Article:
Construct a table of Riemann sums to show that sums with right-endpoint, midpoint, and left-endpoint evaluation all converge to the same value as n approaches infinity.
f(x) = sin x, [0, π/2]
Thanks in advance!
Kind of lost here..
Construct a table of Riemann sums to show that sums with right-endpoint, midpoint, and left-endpoint evaluation all converge to the same value as n approaches infinity.
f(x) = sin x, [0, π/2]
Thanks in advance!
Kind of lost here..
Let's look at the left sum first:
and so we have:
To compute the sum, I used an identity of Lagrange:
Now, to compute the limit:
We have the indeterminate form so applying L'Hôpital's rule, we find:
Now we have the indeterminate form , so applying L'Hôpital's rule again:
Now, see if you can do the same for the remaining two sums.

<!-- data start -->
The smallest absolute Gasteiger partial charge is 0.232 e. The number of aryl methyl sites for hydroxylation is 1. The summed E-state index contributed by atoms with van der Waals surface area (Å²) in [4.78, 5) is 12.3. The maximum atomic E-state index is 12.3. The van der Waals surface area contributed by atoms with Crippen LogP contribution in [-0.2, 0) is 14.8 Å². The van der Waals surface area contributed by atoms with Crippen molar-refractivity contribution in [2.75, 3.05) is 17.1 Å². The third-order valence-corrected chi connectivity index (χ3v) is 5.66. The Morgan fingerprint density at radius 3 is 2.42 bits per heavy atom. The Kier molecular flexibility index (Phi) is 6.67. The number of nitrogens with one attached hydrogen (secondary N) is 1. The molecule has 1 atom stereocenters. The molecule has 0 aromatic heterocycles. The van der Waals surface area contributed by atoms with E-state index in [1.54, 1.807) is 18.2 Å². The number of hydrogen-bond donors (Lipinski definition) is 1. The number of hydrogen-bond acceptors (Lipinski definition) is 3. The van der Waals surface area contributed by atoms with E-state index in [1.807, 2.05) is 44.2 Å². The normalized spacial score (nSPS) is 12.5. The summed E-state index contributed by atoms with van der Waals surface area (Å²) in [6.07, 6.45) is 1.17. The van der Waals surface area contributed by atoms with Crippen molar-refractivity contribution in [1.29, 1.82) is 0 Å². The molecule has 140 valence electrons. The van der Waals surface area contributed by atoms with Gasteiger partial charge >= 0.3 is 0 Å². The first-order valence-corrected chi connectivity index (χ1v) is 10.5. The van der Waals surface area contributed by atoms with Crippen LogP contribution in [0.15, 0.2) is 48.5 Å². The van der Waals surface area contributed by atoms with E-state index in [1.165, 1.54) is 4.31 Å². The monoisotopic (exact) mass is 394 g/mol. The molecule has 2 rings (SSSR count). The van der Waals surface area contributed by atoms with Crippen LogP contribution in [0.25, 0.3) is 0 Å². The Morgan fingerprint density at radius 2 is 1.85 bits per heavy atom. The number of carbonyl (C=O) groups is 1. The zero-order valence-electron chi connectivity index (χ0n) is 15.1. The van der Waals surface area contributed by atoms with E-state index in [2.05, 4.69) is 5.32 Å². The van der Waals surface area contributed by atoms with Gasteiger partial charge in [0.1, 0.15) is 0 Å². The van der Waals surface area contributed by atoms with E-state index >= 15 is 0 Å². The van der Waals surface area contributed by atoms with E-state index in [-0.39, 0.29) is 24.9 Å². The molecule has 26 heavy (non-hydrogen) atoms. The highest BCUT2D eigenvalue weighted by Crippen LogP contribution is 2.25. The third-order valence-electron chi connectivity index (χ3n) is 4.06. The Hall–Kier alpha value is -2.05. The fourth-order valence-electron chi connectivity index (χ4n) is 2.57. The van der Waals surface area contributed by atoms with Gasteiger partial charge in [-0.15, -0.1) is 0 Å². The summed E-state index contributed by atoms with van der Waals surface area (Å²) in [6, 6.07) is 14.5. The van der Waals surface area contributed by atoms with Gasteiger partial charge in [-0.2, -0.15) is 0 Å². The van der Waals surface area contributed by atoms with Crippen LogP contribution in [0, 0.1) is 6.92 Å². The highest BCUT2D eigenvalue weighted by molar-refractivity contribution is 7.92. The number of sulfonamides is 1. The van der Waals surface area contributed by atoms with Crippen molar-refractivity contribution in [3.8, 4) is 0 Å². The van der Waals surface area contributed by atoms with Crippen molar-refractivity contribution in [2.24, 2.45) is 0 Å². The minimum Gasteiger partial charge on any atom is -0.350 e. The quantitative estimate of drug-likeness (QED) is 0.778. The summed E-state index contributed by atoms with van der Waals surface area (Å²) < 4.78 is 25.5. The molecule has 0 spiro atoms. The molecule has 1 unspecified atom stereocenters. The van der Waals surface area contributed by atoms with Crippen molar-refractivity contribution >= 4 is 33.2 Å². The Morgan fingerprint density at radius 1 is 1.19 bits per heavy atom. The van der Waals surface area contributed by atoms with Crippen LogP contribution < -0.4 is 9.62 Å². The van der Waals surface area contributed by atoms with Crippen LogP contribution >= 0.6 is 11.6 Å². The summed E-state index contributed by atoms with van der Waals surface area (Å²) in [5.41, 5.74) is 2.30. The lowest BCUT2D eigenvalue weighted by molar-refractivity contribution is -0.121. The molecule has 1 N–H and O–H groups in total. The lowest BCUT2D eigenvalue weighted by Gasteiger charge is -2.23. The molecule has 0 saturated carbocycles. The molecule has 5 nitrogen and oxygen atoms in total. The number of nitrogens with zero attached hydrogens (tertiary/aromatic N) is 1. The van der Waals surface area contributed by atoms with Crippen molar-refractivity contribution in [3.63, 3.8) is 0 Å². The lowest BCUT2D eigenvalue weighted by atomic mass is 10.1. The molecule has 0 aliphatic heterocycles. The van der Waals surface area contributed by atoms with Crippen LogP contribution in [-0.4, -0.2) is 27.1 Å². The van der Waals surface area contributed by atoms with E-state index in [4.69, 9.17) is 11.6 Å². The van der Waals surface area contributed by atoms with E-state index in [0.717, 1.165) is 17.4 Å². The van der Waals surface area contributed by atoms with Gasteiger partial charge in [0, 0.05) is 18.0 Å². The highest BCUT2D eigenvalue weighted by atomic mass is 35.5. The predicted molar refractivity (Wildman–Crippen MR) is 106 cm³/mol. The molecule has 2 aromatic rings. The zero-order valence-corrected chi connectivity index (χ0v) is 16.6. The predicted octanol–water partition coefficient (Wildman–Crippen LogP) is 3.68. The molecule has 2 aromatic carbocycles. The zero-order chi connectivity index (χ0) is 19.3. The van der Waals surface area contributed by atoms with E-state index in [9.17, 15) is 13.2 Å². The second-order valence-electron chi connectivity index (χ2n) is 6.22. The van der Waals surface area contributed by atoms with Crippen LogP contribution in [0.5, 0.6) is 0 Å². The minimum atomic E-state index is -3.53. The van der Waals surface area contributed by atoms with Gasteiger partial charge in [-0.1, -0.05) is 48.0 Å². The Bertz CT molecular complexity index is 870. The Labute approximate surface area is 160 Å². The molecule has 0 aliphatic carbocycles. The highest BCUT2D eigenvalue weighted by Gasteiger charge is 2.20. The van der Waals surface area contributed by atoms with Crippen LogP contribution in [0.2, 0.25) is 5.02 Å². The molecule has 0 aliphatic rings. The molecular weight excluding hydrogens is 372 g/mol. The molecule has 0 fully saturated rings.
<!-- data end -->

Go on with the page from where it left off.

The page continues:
Thanks for the reply, I got a bit busy so late getting back to this one. In the book, they give an example where it shows a table with values of n (that I am supposed to select) and the corresponding left endpoint, midpoint and right end point evaluation all converge to the same value as n approaches infinity. So, i know that they supposedly converge to 1 (based on the info you have so graciously shown), however, how do I show this in the table. I mean, I obviously know how to make a table, and of course I pick my own (ever increasing) n values, but what method am I supposed to use to then substitute "my" N values in and then solve for left-mid-right end points. (which then should show that they all converge to 1) I hope that makes sense! If not I can try and explain further